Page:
For many in Northern California, rising temperatures means packing a cooler full of light beer, peeling off the boat cover, and cranking Bad Company as you descend the ramp. Unfortunately, adventures on the water may be harder to enjoy this summer due to the state’s ongoing drought conditions. Folsom Lake, near Coloma, typically draws a hefty portion of the Sacramento-area boating crowd. This year the lake is more like a mud pit, and officials have imposed “no wake” speed restrictions. To avoid this, crowds have been spilling into neighboring counties. If you’re planning on boating near Grass Valley and Nevada City this summer, here is what to expect.
The closest lake to Nevada City, Upper Scotts Flat is a two-mile-long reservoir encircled by sandy beaches and popular year-round campgrounds. Operated by the Nevada Irrigation District (NID), Scott’s Flat allows motorized boats (but not jet skis), fishing, as well as paddle boards and kayaks. You can typically rent the latter two from a trailer parked on site.
The lake also serves as an important water supply for NID’s customers, who include bigger farms and orchards in Nevada, Placer, and Yuba Counties. As those customers order more water, the water level is drawn down, much to the despair of recreational lake-goers. The hotter the year, the more water they order.
“The water stored in the lake provides recreation to the community as a side benefit,” says NID Public Information Officer, Tomi Riley. “Scotts Flat typically recedes over the course of the summer as customer demands are greatest. Due to a lack of precipitation, the lake did not fill before consumptive demands began drawing water from the reservoir.”
So, expect a shrinking Scotts Flat experience this summer. NID estimates that by August or September, the lake will be too low for boat launches.
Another NID-operated reservoir located near Colfax, Rollins is composed of two long and narrow fingers of water surrounded by red clay earth and forest. You can fish, camp and launch your boat from four different marinas. Weekdays often feel calm and peaceful, but because of its proximity to Highway 80, weekends can get crowded. This has intensified with the situation at Folsom Lake. For multiple consecutive weekends in May, the parking lot at Rollins’ Long Ravine Marina was so full, the boat launch closed at 10:30 a.m. NID officials are hoping that boat ramps will stay open all summer at Rollins, but recommend visitors keep an eye on their website in case that changes. Get there early in any case, and avoid weekends if possible.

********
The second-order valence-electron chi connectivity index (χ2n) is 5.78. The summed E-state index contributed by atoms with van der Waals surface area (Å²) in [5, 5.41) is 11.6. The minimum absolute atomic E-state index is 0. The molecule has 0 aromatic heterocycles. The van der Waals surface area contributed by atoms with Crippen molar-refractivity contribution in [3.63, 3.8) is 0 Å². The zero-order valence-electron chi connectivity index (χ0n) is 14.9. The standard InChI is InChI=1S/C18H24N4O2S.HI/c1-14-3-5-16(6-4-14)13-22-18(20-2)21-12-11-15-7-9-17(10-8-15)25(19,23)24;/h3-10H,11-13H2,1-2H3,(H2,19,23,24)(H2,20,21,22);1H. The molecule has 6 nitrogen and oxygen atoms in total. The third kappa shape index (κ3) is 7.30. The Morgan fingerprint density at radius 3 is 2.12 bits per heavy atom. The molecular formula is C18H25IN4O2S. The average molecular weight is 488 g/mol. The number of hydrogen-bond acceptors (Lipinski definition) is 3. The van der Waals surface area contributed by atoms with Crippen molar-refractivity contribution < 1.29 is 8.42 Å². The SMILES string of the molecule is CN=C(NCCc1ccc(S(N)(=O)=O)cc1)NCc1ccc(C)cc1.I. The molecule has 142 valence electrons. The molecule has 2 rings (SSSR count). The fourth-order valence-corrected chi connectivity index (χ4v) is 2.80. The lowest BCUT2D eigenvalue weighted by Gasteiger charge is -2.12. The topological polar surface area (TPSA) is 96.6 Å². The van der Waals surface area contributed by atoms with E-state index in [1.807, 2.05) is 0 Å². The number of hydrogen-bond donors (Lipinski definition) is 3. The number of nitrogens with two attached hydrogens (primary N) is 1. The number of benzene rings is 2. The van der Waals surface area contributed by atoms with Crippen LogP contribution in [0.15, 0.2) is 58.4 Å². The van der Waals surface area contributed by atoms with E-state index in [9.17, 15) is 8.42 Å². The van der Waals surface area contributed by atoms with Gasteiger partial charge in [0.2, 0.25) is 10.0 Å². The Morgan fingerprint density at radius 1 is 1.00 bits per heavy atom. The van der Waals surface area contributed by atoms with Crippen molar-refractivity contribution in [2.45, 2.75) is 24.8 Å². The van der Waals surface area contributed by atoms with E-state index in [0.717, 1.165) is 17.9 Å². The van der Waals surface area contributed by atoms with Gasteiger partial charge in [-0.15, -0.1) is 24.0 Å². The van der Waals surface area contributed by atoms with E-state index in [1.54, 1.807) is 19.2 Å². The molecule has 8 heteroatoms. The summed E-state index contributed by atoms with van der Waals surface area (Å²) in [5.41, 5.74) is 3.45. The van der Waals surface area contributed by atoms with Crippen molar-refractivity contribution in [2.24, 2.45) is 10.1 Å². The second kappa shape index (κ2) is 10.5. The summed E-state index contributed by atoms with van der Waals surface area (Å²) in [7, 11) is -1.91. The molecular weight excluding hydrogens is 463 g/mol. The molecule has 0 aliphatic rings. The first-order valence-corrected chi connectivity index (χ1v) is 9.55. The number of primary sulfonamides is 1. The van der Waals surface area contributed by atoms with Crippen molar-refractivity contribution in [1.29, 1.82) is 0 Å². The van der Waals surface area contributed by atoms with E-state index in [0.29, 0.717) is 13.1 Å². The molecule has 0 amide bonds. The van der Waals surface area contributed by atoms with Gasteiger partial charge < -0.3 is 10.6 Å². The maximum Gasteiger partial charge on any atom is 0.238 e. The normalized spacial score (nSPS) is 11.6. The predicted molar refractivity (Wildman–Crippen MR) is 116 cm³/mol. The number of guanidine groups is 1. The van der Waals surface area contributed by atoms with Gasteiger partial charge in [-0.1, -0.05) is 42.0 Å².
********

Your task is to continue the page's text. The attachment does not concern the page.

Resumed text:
With its gemlike turquoise water and long expanse (16 miles), New Bullards Bar Reservoir is popular with water skiers and houseboaters alike. It is also known for having warmer water, and a quirky (canceled last year) August scavenger hunt in which people dress in costumes and decorate their boats like pirate ships.
The water level at Bullards Bar is currently 65 feet lower than this time last year. According to Yuba Water Agency Public Information Specialist Alex Boesch, the water-year runoff into the reservoir to date has been just 25 percent of normal and is the lowest seen since the 1977 drought. By the end of September, the reservoir will most likely be 85 feet lower than it was the same time last year.
Although there have been fewer visitors this year to the Emerald Cove Marina at Bullards than this time last year, employees there have been receiving many inquiries about the lake, with houseboat reservations looking strong for the summer.
Luckily, there’s room to spread out. “We throw down a buoy in a cove to mark our space, then go out skiing for the day,” says Smartsville resident Jordan McKay. With 55 miles of shoreline, it’s easier to stake your claim.
Englebright is a good alternative to Bullards, and closer to town. It’s a relatively small lake (1.2 square miles) with chillier water, located in a steep canyon in Yuba County off Highway 20. There are numerous boat-in camp spots, making for a potentially secluded evening. The lake is mainly popular with houseboats, but the narrow walls of the canyon protect the water from wind, making for a nice, glassy water skiing surface. It fills up fast on the weekends. Although it, too, is a reservoir, Englebright’s levels are expected to remain relatively stable this summer, according to the Army Corps of Engineers which owns and operates the lake. At least that’s one small spot of good news.